TO BOOST YOUR IMMUNE SYSTEM FOR MAXIMUM PROTECTION AND IMMUNITY.

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With the fast, worldwide reach of the media, it seems like every year we hear about a new illness outbreak looming on the horizon. In 2001 it was anthrax, 2002 was West Nile virus, 2003 was SARS, and in the following years it’s been H1N1 influenza, Ebola, and Zika viruses, among others. And now in 2020, we have a new coronavirus emerging.

The World Health Organization has now declared the coronavirus outbreak centered in Wuhan, China a “public health emergency of international concern,” with cases diagnosed as far as Europe, Thailand, Japan, and the US. This currently rivals the SARS coronavirus outbreak as far as total numbers, but the relative good news is that the fatality rate is much lower at 2 percent right now. Unfortunately, the media coverage and medical system response is enough to create panic for anyone.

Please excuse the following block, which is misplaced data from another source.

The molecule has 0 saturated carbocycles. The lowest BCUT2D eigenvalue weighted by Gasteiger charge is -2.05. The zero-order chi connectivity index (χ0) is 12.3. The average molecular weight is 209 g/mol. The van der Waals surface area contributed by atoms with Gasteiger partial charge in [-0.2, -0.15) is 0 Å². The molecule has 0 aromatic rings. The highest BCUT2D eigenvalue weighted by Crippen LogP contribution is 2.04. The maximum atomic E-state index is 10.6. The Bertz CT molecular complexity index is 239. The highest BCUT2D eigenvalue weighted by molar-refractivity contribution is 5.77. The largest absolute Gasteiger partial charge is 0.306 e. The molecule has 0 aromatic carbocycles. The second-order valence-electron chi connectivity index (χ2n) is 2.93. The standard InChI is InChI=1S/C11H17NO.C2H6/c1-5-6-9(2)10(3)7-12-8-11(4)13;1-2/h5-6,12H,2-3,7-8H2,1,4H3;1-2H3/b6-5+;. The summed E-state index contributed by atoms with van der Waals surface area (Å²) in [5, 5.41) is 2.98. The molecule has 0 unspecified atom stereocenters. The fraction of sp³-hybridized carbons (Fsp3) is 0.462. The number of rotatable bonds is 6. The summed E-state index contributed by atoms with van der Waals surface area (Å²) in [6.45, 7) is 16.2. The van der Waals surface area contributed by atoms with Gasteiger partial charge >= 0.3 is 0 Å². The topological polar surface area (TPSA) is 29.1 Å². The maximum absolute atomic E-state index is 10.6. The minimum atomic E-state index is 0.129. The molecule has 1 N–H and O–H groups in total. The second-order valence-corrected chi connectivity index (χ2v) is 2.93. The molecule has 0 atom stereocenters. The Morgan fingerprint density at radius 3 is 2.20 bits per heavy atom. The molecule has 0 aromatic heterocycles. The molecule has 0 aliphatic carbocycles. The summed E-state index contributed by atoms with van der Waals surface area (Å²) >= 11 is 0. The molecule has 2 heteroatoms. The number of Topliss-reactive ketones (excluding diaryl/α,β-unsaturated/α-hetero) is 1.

Fortunately, all viruses share the same fundamental weaknesses, and there’s so much we can do to safely, easily, and naturally exploit these weaknesses to boost our immune system and protect ourselves from getting sick. For instance, did you know the magnesium chloride that is commonly used even in hospital ICU departments to save lives can also help fight off a virus? It’s true, and magnesium chloride is readily available for home use as well, so you don’t have to get sick to have access to it. And you can easily make it into a gel to apply to your children’s skin, so you don’t have to worry about getting them to take a pill.

With a basic understanding of how common viruses spread, some simple common sense precautions, and nutrients to boost your immune system, you can help protect your family from this public health menace.

click here for video. —->    COMMON SENSE GOES VIRAL

The first thing you need to know about fighting off viruses is that the earlier you start, the better your interventions work. Don’t wait until you have a fever and cough, start at the first sign of a sniffle or that feeling that you might be coming down with something. Pay attention to local media and area schools with what they announce is going around, and boost your immune system ahead of time so you never have to miss a day of work.